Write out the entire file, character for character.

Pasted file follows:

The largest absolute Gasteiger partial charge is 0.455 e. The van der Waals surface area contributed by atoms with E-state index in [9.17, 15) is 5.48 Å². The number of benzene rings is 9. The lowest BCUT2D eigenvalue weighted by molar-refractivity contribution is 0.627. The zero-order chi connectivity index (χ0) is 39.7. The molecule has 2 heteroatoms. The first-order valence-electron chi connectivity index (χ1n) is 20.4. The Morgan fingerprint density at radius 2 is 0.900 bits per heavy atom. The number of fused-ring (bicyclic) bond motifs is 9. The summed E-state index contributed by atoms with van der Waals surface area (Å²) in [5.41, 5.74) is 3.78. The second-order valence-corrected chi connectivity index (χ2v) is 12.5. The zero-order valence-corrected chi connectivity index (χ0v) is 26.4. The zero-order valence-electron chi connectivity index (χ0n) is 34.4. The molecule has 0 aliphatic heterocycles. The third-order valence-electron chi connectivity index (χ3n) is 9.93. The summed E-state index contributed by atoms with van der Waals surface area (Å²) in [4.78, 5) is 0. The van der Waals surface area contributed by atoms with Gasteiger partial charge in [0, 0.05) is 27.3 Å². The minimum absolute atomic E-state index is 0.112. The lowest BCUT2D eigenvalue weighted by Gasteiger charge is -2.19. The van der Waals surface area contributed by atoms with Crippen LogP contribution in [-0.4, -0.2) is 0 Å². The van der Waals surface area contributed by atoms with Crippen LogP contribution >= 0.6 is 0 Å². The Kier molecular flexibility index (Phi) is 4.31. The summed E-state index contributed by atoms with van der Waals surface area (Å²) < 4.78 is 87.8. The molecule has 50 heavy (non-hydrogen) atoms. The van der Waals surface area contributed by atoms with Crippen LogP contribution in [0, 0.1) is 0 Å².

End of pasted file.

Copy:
The largest absolute Gasteiger partial charge is 0.455 e. The van der Waals surface area contributed by atoms with E-state index in [9.17, 15) is 5.48 Å². The number of benzene rings is 9. The lowest BCUT2D eigenvalue weighted by molar-refractivity contribution is 0.627. The zero-order chi connectivity index (χ0) is 39.7. The molecule has 2 heteroatoms. The first-order valence-electron chi connectivity index (χ1n) is 20.4. The Morgan fingerprint density at radius 2 is 0.900 bits per heavy atom. The number of fused-ring (bicyclic) bond motifs is 9. The summed E-state index contributed by atoms with van der Waals surface area (Å²) in [5.41, 5.74) is 3.78. The second-order valence-corrected chi connectivity index (χ2v) is 12.5. The zero-order valence-corrected chi connectivity index (χ0v) is 26.4. The zero-order valence-electron chi connectivity index (χ0n) is 34.4. The molecule has 0 aliphatic heterocycles. The third-order valence-electron chi connectivity index (χ3n) is 9.93. The summed E-state index contributed by atoms with van der Waals surface area (Å²) in [4.78, 5) is 0. The van der Waals surface area contributed by atoms with Gasteiger partial charge in [0, 0.05) is 27.3 Å². The minimum absolute atomic E-state index is 0.112. The lowest BCUT2D eigenvalue weighted by Gasteiger charge is -2.19. The van der Waals surface area contributed by atoms with Crippen LogP contribution in [-0.4, -0.2) is 0 Å². The van der Waals surface area contributed by atoms with Crippen LogP contribution >= 0.6 is 0 Å². The Kier molecular flexibility index (Phi) is 4.31. The summed E-state index contributed by atoms with van der Waals surface area (Å²) < 4.78 is 87.8. The molecule has 50 heavy (non-hydrogen) atoms. The van der Waals surface area contributed by atoms with Crippen LogP contribution in [0, 0.1) is 0 Å².